There are few things in life more enjoyable than finding out what is on Pratap Bhanu Mehta’s bookshelf. Granted, reviewing the list makes one feel (at least makes me feel) seriously under-read. But the list is nevertheless full of gems, some hidden and others not. Pratap has some kind words for my new book, When Crime Pays, but focus instead on the slew of social science books on India he has rounded up.
Here’s the relevant paragraph:
But this year, the most significant books also happen to be written by friends and colleagues. They are so compelling that one has to put aside the awkwardness of mentioning friends. So, with this full disclosure, it was a joy to read my colleague Srinath Raghavan’s India’s War (Penguin) about a breathtaking intervention in Indian history; Vinay Sitapati’s Half Lion (Penguin) started a serious scholarly debate on Narasimha Rao; Shiv Shankar Menon’s Choices (Brookings) is Indian foreign policy thinking sober, not drunk. Devesh Kapur, Nirvikar Singh and Sanjoy Chakravarty’s The Other One Per Cent (Oxford University Press) is not just the best study of Indians in America, it has profound implications for understanding India’s elites; Nandini Sundar’s The Burning Forest: India’s War in Bastar (Juggernaut) is a reminder of how awfully our states can fail. Just as the year was ending, Milan Vaishnav’s magnificent When Crime Pays: Money and Muscle in Indian Politics (Harper Collins) arrived. This book examines why we vote for criminal politicians. Prerna Singh’s How Solidarity Works (Cambridge) has won more social science awards than any recent book in American academia; it asks, is sub-nationalism good for service delivery? For stimulating ethnographic and meditative reflection on moral lives, it was rewarding to engage with Bhrigupati Singh’s Poverty and the Quest for Life (Chicago).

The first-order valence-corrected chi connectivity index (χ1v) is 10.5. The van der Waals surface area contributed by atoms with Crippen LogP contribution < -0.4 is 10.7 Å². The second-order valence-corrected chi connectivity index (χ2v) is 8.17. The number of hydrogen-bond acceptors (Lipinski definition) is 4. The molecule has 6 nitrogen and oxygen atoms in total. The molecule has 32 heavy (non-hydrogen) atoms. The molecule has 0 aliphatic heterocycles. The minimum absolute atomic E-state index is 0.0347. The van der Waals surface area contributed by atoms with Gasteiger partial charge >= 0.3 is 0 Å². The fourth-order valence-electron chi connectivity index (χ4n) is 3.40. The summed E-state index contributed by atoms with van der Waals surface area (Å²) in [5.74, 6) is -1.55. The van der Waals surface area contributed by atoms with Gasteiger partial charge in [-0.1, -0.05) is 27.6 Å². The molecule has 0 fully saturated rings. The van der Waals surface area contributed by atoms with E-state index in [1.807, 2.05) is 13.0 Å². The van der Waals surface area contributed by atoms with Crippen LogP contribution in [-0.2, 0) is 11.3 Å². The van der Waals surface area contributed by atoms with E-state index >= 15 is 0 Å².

You can read Pratap’s entire piece here.
Thanks to Somak Ghoshal at HuffingtonPost India for including my book, When Crime Pays: Money and Muscle in Indian Politics, in his 2017 preview of “must-reads.”
You can see Somak’s full list here. The book comes out on January 24.
I did an interview this week with Democracy Audit UK, a research organization focused on democracy and housed at the London School of Economics (LSE), on my forthcoming book, When Crime Pays: Money and Muscle in Indian Politics.
Here’s a snapshot:
A candidate with criminal allegations hanging over them will repel voters – or will they? Not necessarily. In India, a third of the MPs elected in 2014 faced an ongoing criminal case. Milan Vaishnav, the author of a new book about the nexus of crime and democracy in India, talks to Ros Taylor about the appeal of a strongman who can ‘get things done’, even if it means breaking the law – and considers whether some US voters share the same instincts.
You can read the whole interview here.
Nearly every month, the terrific journal, Governance, leads with a summary of a forthcoming book pertaining to democracy, governance, or public administration. For their October issue, the journal carried a short essay of mine on my forthcoming book, When Crime Pays: Money and Muscle in Indian Politics.
The piece, entitled “Why Voters Sometimes Prefer Criminals as Candidates,” outlines the rational reasons for which voters in India (and elsewhere) decide to support a candidate with a serious criminal reputation. In contrast to the prevailing wisdom that such backing is due to a lack of information, I find that voters quite willingly lend their support to such political figures–with eyes wide open.
Here’s the key paragraph:
In settings where two conditions are operative—weak or unevenly enforced rule of law and highly salient social divisions—politicians can use their criminality to signal their credibility when it comes to protecting the interests of voters in their constituencies. This “protection” typically involves substituting for a state administration that is unable (or unwilling) to effectively and impartially fulfill its basic functions, such as guaranteeing public security, adjudicating disputes, and providing core public services. The “interests” of constituents that politicians pledge to protect are often cast in terms of preserving the status of their social (often ethnic) community. This allows a politician to spin his willingness to run afoul of the law as a necessary qualification for “defending” his community.
If you are interested in learning more, you can read the full piece here.